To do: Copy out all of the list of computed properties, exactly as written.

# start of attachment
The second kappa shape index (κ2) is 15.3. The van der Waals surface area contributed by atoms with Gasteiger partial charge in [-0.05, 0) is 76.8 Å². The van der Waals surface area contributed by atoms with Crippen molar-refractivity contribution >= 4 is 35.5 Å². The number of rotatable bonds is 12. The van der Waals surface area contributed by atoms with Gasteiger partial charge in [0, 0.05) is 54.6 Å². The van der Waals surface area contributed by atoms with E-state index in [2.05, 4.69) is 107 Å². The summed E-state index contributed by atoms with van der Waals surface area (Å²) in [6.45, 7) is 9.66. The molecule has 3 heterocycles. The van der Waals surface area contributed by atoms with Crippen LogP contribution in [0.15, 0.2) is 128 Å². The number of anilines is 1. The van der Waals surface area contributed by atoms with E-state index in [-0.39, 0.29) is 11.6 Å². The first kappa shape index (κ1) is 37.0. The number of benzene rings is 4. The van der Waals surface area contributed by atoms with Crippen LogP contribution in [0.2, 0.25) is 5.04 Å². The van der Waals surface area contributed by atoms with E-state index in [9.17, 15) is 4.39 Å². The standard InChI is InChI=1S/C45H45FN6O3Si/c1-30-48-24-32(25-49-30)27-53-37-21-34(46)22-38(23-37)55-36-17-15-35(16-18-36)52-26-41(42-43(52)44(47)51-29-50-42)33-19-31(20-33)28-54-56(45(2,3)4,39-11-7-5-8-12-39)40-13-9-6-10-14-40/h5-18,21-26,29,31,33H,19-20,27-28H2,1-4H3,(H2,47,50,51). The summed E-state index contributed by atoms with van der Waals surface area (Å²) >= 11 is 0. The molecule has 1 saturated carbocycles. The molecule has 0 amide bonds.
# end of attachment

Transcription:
The second kappa shape index (κ2) is 15.3. The van der Waals surface area contributed by atoms with Gasteiger partial charge in [-0.05, 0) is 76.8 Å². The van der Waals surface area contributed by atoms with Crippen molar-refractivity contribution >= 4 is 35.5 Å². The number of rotatable bonds is 12. The van der Waals surface area contributed by atoms with Gasteiger partial charge in [0, 0.05) is 54.6 Å². The van der Waals surface area contributed by atoms with E-state index in [2.05, 4.69) is 107 Å². The summed E-state index contributed by atoms with van der Waals surface area (Å²) in [6.45, 7) is 9.66. The molecule has 3 heterocycles. The van der Waals surface area contributed by atoms with Crippen LogP contribution in [0.15, 0.2) is 128 Å². The number of anilines is 1. The van der Waals surface area contributed by atoms with E-state index in [-0.39, 0.29) is 11.6 Å². The first kappa shape index (κ1) is 37.0. The number of benzene rings is 4. The van der Waals surface area contributed by atoms with Crippen LogP contribution in [0.2, 0.25) is 5.04 Å². The van der Waals surface area contributed by atoms with E-state index in [9.17, 15) is 4.39 Å². The standard InChI is InChI=1S/C45H45FN6O3Si/c1-30-48-24-32(25-49-30)27-53-37-21-34(46)22-38(23-37)55-36-17-15-35(16-18-36)52-26-41(42-43(52)44(47)51-29-50-42)33-19-31(20-33)28-54-56(45(2,3)4,39-11-7-5-8-12-39)40-13-9-6-10-14-40/h5-18,21-26,29,31,33H,19-20,27-28H2,1-4H3,(H2,47,50,51). The summed E-state index contributed by atoms with van der Waals surface area (Å²) >= 11 is 0. The molecule has 1 saturated carbocycles. The molecule has 0 amide bonds.